The Arapahoe Basin expansion is beginning to look like more of a reality after the White River National Forest released a draft environmental impact statement on Friday, February 5th. The statement allows the ski area to move into the final stages of approval that will add an additional 958-acres to the operational boundary at Arapahoe Basin.
If the Arapahoe Basin expansion is approved, steep terrain known as the Beavers and Steep Gullies will be incorporated as a part of the resort, adding an additional lift to the expert terrain. A 45-day public comment period is underway regarding the expansion plans and the Forest Service will address the comments by March 21st.
“We think this project is critical to the long-term success of The Basin,” said Alan Henceroth, the COO at Arapahoe Basin. “We hope to maintain the quality of what The Basin is by adding more terrain to the mix, keeping the slopes uncrowded and the lift lines short. We think people are going to love it, and we’re trying really hard to keep the culture and vibe the same but keep improving the experience people have.”
Both the Beavers and Steep Gullies contain dangerous avalanche terrain and have had a number of serious incidences in the past. The Arapahoe Basin expansion allows the resort to implement mountain safety operations within the area and prevention measures will be taken for the now unmitigated drainage.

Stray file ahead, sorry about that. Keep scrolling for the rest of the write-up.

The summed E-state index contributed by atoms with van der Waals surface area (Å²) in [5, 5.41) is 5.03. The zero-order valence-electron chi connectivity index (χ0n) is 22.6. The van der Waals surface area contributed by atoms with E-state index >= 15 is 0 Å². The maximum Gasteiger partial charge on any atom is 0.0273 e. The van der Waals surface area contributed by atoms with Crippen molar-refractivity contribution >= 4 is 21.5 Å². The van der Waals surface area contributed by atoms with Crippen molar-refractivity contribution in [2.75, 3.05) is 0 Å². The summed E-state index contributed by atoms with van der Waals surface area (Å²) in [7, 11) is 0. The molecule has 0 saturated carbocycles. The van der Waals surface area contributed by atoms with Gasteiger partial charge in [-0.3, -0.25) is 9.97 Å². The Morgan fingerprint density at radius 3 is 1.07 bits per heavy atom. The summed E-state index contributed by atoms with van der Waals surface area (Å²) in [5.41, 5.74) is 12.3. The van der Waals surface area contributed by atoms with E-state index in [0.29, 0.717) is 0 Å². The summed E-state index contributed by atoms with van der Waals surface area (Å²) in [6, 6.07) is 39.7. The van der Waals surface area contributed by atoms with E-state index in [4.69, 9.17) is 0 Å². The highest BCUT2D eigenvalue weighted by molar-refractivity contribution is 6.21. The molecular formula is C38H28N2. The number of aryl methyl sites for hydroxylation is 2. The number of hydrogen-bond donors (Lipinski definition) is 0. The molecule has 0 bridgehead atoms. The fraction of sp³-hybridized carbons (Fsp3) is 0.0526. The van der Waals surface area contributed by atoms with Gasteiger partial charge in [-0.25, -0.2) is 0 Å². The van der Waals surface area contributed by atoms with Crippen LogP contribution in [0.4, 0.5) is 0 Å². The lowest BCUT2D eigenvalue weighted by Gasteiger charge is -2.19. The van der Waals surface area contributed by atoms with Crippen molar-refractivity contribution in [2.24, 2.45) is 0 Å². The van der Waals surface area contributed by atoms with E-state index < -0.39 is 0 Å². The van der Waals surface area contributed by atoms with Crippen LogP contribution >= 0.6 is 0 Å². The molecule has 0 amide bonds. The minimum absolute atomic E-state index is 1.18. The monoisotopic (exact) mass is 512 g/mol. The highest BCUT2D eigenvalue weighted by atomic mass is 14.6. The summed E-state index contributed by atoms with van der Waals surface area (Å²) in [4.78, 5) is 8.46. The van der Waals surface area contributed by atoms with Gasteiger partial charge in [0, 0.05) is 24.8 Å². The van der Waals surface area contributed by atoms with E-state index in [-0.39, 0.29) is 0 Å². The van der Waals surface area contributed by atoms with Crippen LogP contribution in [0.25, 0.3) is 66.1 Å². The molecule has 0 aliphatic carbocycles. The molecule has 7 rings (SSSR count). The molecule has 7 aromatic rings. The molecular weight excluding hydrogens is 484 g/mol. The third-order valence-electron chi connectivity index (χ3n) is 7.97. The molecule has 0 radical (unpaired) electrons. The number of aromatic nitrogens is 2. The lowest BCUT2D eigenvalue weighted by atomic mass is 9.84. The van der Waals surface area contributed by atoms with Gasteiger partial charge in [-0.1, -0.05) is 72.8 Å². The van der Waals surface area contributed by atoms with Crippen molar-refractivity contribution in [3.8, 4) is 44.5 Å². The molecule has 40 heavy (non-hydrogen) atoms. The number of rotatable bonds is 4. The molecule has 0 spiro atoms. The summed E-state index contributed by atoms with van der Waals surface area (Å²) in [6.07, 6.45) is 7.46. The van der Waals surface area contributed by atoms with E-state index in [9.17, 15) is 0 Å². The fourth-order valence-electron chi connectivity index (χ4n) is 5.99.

“They will provide more snow safety operations and ski patrol service for the area,” said Matt Ehrman, the Forest Service’s project leader. “They are seeking to meet existing and future demand while not changing Arapahoe Basin’s distinctive skiing experience.”
The Beavers will be the first project that undergoes construction and is expected to take two summer seasons before it is completed. The alpine steeps and remarkable tree skiing will not only add to the individuals experience but will also spread skiers around the mountain to minimize crowds.
Arapahoe Basin has included a number of other projects within the proposal after gaining the support from the Ski Area Recreational Opportunities Enhancement Act. Summer activities that are still awaiting approval include the construction of a zip line canopy tour and a ropes challenge course. Rather than constructing a top to bottom zip line on the mountain, Arapahoe Basin has opted for a less obtrusive, slower paced canopy tour that highlights views from the resort.
Winter improvements scheduled to take place include the replacement of the Molly Hogan and Pallavicini chairlifts and the removal of the Norway lift. The resort predicts that the new features will enhance the quality of experiences, while adding to the long-term success and survival of the mountain.